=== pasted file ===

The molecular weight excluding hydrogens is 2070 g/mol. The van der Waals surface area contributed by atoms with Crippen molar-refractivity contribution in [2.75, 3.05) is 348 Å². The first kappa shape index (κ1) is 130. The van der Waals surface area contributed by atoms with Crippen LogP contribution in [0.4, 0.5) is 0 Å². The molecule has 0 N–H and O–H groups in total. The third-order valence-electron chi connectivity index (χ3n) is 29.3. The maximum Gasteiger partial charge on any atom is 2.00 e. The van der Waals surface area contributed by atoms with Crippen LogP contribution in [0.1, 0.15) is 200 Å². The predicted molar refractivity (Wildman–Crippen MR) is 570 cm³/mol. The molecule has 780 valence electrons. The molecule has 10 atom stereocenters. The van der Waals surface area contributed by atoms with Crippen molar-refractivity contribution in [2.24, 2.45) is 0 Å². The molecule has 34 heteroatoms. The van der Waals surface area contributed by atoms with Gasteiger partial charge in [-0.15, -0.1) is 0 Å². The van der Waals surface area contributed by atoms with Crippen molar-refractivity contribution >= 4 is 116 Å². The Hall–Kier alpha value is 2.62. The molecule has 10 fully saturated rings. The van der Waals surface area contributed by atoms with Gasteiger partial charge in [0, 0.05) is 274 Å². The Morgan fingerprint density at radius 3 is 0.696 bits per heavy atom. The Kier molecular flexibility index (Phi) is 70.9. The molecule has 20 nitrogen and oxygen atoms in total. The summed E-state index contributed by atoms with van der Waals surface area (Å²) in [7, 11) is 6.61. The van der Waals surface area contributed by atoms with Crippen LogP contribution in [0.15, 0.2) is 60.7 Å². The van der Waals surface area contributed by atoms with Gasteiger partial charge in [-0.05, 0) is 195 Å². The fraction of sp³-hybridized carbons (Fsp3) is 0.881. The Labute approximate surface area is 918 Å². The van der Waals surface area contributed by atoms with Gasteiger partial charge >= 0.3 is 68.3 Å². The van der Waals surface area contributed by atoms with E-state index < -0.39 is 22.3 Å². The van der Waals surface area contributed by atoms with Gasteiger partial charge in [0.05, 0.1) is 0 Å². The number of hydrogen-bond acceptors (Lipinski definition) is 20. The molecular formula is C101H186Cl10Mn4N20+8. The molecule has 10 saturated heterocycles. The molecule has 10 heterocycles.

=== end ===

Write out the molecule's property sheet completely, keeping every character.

The molecular weight excluding hydrogens is 2070 g/mol. The van der Waals surface area contributed by atoms with Crippen molar-refractivity contribution in [2.75, 3.05) is 348 Å². The first kappa shape index (κ1) is 130. The van der Waals surface area contributed by atoms with Crippen LogP contribution in [0.4, 0.5) is 0 Å². The molecule has 0 N–H and O–H groups in total. The third-order valence-electron chi connectivity index (χ3n) is 29.3. The maximum Gasteiger partial charge on any atom is 2.00 e. The van der Waals surface area contributed by atoms with Crippen LogP contribution in [0.1, 0.15) is 200 Å². The predicted molar refractivity (Wildman–Crippen MR) is 570 cm³/mol. The molecule has 780 valence electrons. The molecule has 10 atom stereocenters. The van der Waals surface area contributed by atoms with Crippen molar-refractivity contribution in [2.24, 2.45) is 0 Å². The molecule has 34 heteroatoms. The van der Waals surface area contributed by atoms with Gasteiger partial charge in [-0.15, -0.1) is 0 Å². The van der Waals surface area contributed by atoms with Crippen molar-refractivity contribution >= 4 is 116 Å². The Hall–Kier alpha value is 2.62. The molecule has 10 fully saturated rings. The van der Waals surface area contributed by atoms with Gasteiger partial charge in [0, 0.05) is 274 Å². The Morgan fingerprint density at radius 3 is 0.696 bits per heavy atom. The Kier molecular flexibility index (Phi) is 70.9. The molecule has 20 nitrogen and oxygen atoms in total. The summed E-state index contributed by atoms with van der Waals surface area (Å²) in [7, 11) is 6.61. The van der Waals surface area contributed by atoms with Crippen LogP contribution in [0.15, 0.2) is 60.7 Å². The van der Waals surface area contributed by atoms with Gasteiger partial charge in [-0.05, 0) is 195 Å². The fraction of sp³-hybridized carbons (Fsp3) is 0.881. The Labute approximate surface area is 918 Å². The van der Waals surface area contributed by atoms with Gasteiger partial charge >= 0.3 is 68.3 Å². The van der Waals surface area contributed by atoms with E-state index < -0.39 is 22.3 Å². The van der Waals surface area contributed by atoms with Gasteiger partial charge in [0.05, 0.1) is 0 Å². The number of hydrogen-bond acceptors (Lipinski definition) is 20. The molecular formula is C101H186Cl10Mn4N20+8. The molecule has 10 saturated heterocycles. The molecule has 10 heterocycles.